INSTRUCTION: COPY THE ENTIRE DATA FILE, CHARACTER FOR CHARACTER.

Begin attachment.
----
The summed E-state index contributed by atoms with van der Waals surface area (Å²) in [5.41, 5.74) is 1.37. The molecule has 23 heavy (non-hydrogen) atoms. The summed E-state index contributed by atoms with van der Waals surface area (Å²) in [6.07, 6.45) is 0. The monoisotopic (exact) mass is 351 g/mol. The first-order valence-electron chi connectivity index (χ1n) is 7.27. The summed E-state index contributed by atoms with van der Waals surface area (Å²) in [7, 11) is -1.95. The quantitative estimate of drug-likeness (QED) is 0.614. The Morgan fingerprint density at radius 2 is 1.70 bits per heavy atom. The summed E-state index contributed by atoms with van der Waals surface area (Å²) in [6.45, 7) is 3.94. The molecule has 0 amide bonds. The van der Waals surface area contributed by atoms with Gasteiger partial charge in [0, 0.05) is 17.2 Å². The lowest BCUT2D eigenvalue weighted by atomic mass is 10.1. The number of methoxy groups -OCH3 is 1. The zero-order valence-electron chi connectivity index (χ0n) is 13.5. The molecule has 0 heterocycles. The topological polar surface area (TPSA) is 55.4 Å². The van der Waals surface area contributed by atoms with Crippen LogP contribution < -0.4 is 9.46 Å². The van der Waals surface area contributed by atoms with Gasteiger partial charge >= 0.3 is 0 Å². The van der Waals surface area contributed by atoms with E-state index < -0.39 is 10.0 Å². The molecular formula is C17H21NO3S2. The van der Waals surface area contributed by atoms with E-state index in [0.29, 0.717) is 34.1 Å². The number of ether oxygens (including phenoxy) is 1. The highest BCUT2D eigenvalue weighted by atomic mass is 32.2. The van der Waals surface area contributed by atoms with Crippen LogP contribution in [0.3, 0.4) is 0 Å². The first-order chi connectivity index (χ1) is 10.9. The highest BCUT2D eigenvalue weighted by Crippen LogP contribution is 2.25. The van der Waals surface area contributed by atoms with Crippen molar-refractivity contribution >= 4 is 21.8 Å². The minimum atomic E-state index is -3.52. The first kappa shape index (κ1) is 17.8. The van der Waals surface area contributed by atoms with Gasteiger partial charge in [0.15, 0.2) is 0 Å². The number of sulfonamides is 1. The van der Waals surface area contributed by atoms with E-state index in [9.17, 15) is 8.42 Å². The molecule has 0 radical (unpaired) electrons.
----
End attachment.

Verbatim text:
The summed E-state index contributed by atoms with van der Waals surface area (Å²) in [5.41, 5.74) is 1.37. The molecule has 23 heavy (non-hydrogen) atoms. The summed E-state index contributed by atoms with van der Waals surface area (Å²) in [6.07, 6.45) is 0. The monoisotopic (exact) mass is 351 g/mol. The first-order valence-electron chi connectivity index (χ1n) is 7.27. The summed E-state index contributed by atoms with van der Waals surface area (Å²) in [7, 11) is -1.95. The quantitative estimate of drug-likeness (QED) is 0.614. The Morgan fingerprint density at radius 2 is 1.70 bits per heavy atom. The summed E-state index contributed by atoms with van der Waals surface area (Å²) in [6.45, 7) is 3.94. The molecule has 0 amide bonds. The van der Waals surface area contributed by atoms with Gasteiger partial charge in [0, 0.05) is 17.2 Å². The lowest BCUT2D eigenvalue weighted by atomic mass is 10.1. The number of methoxy groups -OCH3 is 1. The zero-order valence-electron chi connectivity index (χ0n) is 13.5. The molecule has 0 heterocycles. The topological polar surface area (TPSA) is 55.4 Å². The van der Waals surface area contributed by atoms with Crippen LogP contribution < -0.4 is 9.46 Å². The van der Waals surface area contributed by atoms with Gasteiger partial charge >= 0.3 is 0 Å². The van der Waals surface area contributed by atoms with E-state index < -0.39 is 10.0 Å². The molecular formula is C17H21NO3S2. The van der Waals surface area contributed by atoms with E-state index in [0.29, 0.717) is 34.1 Å². The number of ether oxygens (including phenoxy) is 1. The highest BCUT2D eigenvalue weighted by atomic mass is 32.2. The van der Waals surface area contributed by atoms with Crippen LogP contribution in [0.3, 0.4) is 0 Å². The first-order chi connectivity index (χ1) is 10.9. The highest BCUT2D eigenvalue weighted by Crippen LogP contribution is 2.25. The van der Waals surface area contributed by atoms with Crippen molar-refractivity contribution >= 4 is 21.8 Å². The minimum atomic E-state index is -3.52. The first kappa shape index (κ1) is 17.8. The van der Waals surface area contributed by atoms with Gasteiger partial charge in [0.15, 0.2) is 0 Å². The number of sulfonamides is 1. The van der Waals surface area contributed by atoms with E-state index in [9.17, 15) is 8.42 Å². The molecule has 0 radical (unpaired) electrons.